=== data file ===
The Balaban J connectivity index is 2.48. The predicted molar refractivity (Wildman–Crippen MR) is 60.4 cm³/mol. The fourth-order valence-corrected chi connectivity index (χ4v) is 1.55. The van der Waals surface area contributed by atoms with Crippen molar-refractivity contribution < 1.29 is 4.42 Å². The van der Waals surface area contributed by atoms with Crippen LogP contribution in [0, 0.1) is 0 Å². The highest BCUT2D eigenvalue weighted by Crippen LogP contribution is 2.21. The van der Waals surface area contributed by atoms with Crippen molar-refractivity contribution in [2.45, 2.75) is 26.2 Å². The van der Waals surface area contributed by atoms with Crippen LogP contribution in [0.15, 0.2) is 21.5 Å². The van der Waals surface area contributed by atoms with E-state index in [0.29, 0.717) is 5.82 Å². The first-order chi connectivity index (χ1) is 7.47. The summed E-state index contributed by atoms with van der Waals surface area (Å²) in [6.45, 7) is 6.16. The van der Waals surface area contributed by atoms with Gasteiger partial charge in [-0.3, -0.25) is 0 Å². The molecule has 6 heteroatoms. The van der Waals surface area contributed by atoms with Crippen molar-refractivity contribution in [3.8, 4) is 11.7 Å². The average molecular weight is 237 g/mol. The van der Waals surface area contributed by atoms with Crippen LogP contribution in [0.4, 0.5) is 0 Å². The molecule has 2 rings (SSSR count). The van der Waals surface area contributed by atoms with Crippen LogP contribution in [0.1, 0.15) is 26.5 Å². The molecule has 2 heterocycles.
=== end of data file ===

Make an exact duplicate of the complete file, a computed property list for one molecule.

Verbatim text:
The Balaban J connectivity index is 2.48. The predicted molar refractivity (Wildman–Crippen MR) is 60.4 cm³/mol. The fourth-order valence-corrected chi connectivity index (χ4v) is 1.55. The van der Waals surface area contributed by atoms with Crippen molar-refractivity contribution < 1.29 is 4.42 Å². The van der Waals surface area contributed by atoms with Crippen LogP contribution in [0, 0.1) is 0 Å². The highest BCUT2D eigenvalue weighted by Crippen LogP contribution is 2.21. The van der Waals surface area contributed by atoms with Crippen molar-refractivity contribution in [2.45, 2.75) is 26.2 Å². The van der Waals surface area contributed by atoms with Crippen LogP contribution in [0.15, 0.2) is 21.5 Å². The van der Waals surface area contributed by atoms with E-state index in [0.29, 0.717) is 5.82 Å². The first-order chi connectivity index (χ1) is 7.47. The summed E-state index contributed by atoms with van der Waals surface area (Å²) in [6.45, 7) is 6.16. The van der Waals surface area contributed by atoms with Gasteiger partial charge in [-0.3, -0.25) is 0 Å². The molecule has 6 heteroatoms. The van der Waals surface area contributed by atoms with Crippen molar-refractivity contribution in [3.8, 4) is 11.7 Å². The average molecular weight is 237 g/mol. The van der Waals surface area contributed by atoms with Crippen LogP contribution in [0.4, 0.5) is 0 Å². The molecule has 2 rings (SSSR count). The van der Waals surface area contributed by atoms with Crippen LogP contribution in [0.1, 0.15) is 26.5 Å². The molecule has 2 heterocycles.